We can learn much from the experiences of Israel.  We all have sinned and that includes everyone.  Yet, God loves mankind so much that He gave his only begotten son as a sacrifice for our sins, John 3:16.  Today we live in a world with many problems and challenges.  This week we are not at FUEL because of a very serious and deadly virus.  There is strife and unrest in our nation often leading to violence. There are a number of wars in the world.  Although we live in difficult times, we like Israel are confronted with choices.  God has something better ahead for us if we choose to serve him today and accept his son Jesus – The Wonderful Kingdom of God is promised for us!

~ Joe James

 

Today’s Bible passage can be read or listened to on Bible Gateway.

Tomorrow, we continue reading about the history of Judah and Israel in 2 Kings 18:1-8 & 2 Chronicles 29-31 & Psalm 48 – as we continue the 2020 Chronological Bible Reading Plan.

Sorrow, Grace & Accepting the King

2 Samuel 19-21

2 Samuel 19 1 NIV sgl

At the beginning of chapter 19, David is admonished by Joab to get his priorities in order. He is mourning the death of the son who has betrayed him. Joab explains that by mourning his son, he is actually discrediting all of the efforts that his army had made in protecting him and fighting for him. David sees the error of his ways, cleans himself up and goes out to honor his army. 

We must focus on the things that God has done for us in this life instead of living in sorrow for the things we do not have or have lost. We have to trust that God sees all that we face and will carry us through even the darkest of times. 

As the story continues, we see many instances of grace being given to some and wrath being taken out on others in order for David to be reestablished as the rightful king. We should always adhere to and respect the will and order of our heavenly father. Although we do not see in our day the same brutality that we see in 2 Samuel, he is still a jealous God and he does demand our faithfulness and devotion.

We should always seek truth and be willing to stand firm for the things that God has established in our lives. Being willing to fight for the things set forth by God is absolutely critical in our walk of faith.  We should also be willing to have mercy along the way when it is warranted, but also be willing to stand against those who we know are against God and his will even if it means we are faced with the possibility of loss. 

Our time in this life is temporary as are the relationships we establish here. The kingdom of God is eternal. The life we lead now should be preparing us for that eternal life in the Kingdom. Just as God determined that David would be King, he has established his son Jesus as the eternal King of his Kingdom. Only those who accept his son as king will share in the joys of the kingdom with him.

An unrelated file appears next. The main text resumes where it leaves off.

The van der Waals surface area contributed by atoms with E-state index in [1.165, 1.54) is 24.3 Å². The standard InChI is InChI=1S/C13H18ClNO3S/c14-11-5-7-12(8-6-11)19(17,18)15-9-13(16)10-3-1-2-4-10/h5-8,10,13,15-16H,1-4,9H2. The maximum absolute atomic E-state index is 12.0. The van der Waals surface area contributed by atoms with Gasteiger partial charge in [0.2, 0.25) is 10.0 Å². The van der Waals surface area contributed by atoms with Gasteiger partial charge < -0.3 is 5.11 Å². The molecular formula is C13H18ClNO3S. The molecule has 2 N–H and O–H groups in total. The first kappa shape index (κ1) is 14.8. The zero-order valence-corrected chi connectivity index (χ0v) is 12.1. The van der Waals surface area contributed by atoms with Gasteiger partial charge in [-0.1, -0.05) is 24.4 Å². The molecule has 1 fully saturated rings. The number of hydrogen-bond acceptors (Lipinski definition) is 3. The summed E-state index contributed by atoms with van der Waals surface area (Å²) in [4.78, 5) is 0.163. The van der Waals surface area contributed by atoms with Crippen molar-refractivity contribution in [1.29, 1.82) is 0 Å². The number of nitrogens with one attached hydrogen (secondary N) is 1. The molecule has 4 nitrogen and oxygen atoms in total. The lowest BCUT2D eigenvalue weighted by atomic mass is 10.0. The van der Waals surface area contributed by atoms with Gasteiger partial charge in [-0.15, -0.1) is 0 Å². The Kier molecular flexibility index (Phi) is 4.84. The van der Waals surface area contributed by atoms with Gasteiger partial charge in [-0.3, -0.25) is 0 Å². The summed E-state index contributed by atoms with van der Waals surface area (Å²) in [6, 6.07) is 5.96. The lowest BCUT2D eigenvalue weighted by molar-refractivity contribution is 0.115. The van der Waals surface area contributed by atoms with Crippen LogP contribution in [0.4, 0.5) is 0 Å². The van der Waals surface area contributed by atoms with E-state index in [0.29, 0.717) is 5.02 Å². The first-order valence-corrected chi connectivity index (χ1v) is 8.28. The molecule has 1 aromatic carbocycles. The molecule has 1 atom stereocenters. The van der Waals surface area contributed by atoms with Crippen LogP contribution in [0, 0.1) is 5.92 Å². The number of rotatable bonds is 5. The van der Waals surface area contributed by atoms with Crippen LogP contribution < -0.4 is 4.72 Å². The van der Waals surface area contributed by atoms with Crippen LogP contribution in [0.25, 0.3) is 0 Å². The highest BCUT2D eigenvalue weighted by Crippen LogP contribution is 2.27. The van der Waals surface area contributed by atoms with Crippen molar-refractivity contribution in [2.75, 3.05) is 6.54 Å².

No one should think that they can just determine their own path or forge a different way than what God has determined. In 2 Samuel, it is made very clear that those who do not adhere to the will of God will see his wrath. We should not think that we can stray from his will in our lives either. We will not inherit the Kingdom of God if we do not obey his commands.

Leslie Jones
Today’s Bible reading can be read or listened to at https://www.biblegateway.com/passage/?search=2+SAMUEL+19-21&version=NIV

Tomorrow’s reading will be Psalm 5, 38 & 41-42 as we continue on the 2020 Chronological Bible Reading Plan

Strike up the Band!

1 Chronicles 6

1 Chronicles 6 32a NIV

As our Bible reading today we have just one chapter in the book of 1st Chronicles (chapter 6) – still in the genealogies.  This chapter is devoted to the tribe of Levi.  Levi was one of the 12 sons of Jacob and his descendants would be the ones God chose to be the Levites for the nation of Israel.  They were set apart for service to God.  They would be the care takers of the tabernacle (where people sought God), and later the temple.  From their tribe would come the family line that would serve as priests and the most holy role of high priest, which later Jesus himself would take upon his shoulders.

But, that’s not all – some of the Levites (those listed in verses 33-47) – were given the responsibility of temple musicians.  They were to play, sing, and make music to the Lord – to lead the temple-goers in their worship of the Most High.